Who is Chris?



Since the age of 14 I haven’t really spent a lot of time at all with Sunday mornings. They have always seemed to pass me by.

The reason for this is quite simple. Alcohol. I have always enjoyed drinking (and still do). My family drink. My friends drink. Everyone at my work drinks. And we all do it excessively.

It is a constant in my life that has become symbiotically entwined in almost all of those great memories since I was a teenager.

The first time I got drunk was when I was 14. I went to my brother’s uni party where I ended the night by throwing up all over his couch. It was a pretty commonplace christening into the wonderful world of ‘getting smashed’.

Like many other teenagers, whilst between the ages of 15 and 17 years, my brothers and I regularly (and systematically) decreased the amount in the bottles in my parents’ liquor cabinet. (Of course we left enough to dilute with water to disguise their depleted levels.) Sorry mum.

At 17, it was the shots of tequila that always gave me the confidence to talk Spanish to the South Americans while I traveled the continent for the year. And it was over a pint that I made friends with the backpackers in England.

From 18 to 21 I practically put myself through university by nightclub event promotion, the success of which was usually solely contingent on how much people spent on the bar.

Now at 22, I work  for a youth advertising agency in Brissie called FRESH. Friday night work functions often turn into Saturday morning stroll home in my work get-up.

This blog is about how my life will change when you take alcohol out of the picture for a year. Just to see what happens. I will be posting my story, the latest research and advertising campaigns all in an effort to answer the age-old question…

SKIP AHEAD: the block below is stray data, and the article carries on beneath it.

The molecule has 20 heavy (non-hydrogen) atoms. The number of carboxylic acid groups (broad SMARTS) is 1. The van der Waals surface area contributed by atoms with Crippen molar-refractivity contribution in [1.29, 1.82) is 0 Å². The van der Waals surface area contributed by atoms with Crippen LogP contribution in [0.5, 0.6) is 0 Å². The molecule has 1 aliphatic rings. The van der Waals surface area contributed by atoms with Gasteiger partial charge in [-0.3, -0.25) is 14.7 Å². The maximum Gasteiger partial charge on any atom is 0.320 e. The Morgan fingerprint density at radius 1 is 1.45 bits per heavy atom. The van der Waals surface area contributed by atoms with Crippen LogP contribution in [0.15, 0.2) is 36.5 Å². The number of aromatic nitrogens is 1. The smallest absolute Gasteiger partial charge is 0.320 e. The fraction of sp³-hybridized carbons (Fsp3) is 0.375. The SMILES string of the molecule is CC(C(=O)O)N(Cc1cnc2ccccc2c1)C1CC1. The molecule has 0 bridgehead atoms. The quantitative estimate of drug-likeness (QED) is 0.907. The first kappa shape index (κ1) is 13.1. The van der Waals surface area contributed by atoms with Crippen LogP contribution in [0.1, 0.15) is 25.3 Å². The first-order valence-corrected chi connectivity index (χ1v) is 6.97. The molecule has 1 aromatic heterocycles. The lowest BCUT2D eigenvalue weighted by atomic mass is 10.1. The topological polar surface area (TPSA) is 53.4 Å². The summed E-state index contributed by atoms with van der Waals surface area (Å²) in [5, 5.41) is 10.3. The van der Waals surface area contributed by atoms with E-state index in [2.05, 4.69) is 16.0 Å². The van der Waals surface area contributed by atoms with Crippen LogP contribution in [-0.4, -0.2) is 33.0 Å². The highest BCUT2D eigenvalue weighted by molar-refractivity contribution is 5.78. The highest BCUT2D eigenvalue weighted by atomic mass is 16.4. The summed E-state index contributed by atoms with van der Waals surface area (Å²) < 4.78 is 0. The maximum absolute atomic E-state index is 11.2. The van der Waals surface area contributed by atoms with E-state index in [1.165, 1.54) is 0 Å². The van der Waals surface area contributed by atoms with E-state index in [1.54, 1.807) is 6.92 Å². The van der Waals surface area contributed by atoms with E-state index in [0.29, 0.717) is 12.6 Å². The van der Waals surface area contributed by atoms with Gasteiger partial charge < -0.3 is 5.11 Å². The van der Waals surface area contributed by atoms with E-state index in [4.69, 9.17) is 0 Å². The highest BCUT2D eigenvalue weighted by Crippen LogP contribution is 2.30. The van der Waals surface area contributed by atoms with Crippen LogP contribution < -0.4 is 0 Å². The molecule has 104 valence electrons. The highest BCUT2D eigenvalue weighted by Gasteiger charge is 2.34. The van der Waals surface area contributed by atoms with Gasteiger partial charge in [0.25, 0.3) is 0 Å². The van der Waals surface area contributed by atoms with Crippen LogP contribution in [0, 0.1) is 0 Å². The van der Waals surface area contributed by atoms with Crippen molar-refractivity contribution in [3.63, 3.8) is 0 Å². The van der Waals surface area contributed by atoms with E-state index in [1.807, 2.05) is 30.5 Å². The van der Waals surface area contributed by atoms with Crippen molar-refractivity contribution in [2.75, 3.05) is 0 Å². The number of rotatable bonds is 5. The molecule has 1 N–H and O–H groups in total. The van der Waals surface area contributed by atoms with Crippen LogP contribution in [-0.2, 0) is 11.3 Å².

Why do we binge drink?


Hard at work

25 thoughts on “Who is Chris?

  1. Hey Chris,
    A bold and noble venture you have set out on. Well done. Ironically just this morning I resolved to go without too and not because I have a hang over – I don’t. But my ambition is not as soaring as yours – no grog for a week is my goal. If you fancy some television coverage .. go all the way tabloid and come to TT. Good luck fella. I shall continue to follow your progress with interest. Question – did your gf dump you because you gave up drinking? Soldier on!

    1. Thank you very much for the support Gavin. Its great to hear about people’s resolutions to not drink and how they end up going, what difference (if any) that it actually makes to their quality of life. So if you have any interesting revelations through the experience please post them up! I guess if a week is long enough to give you a change of scenery then great. How much would you need to be paid to go for a year do you think?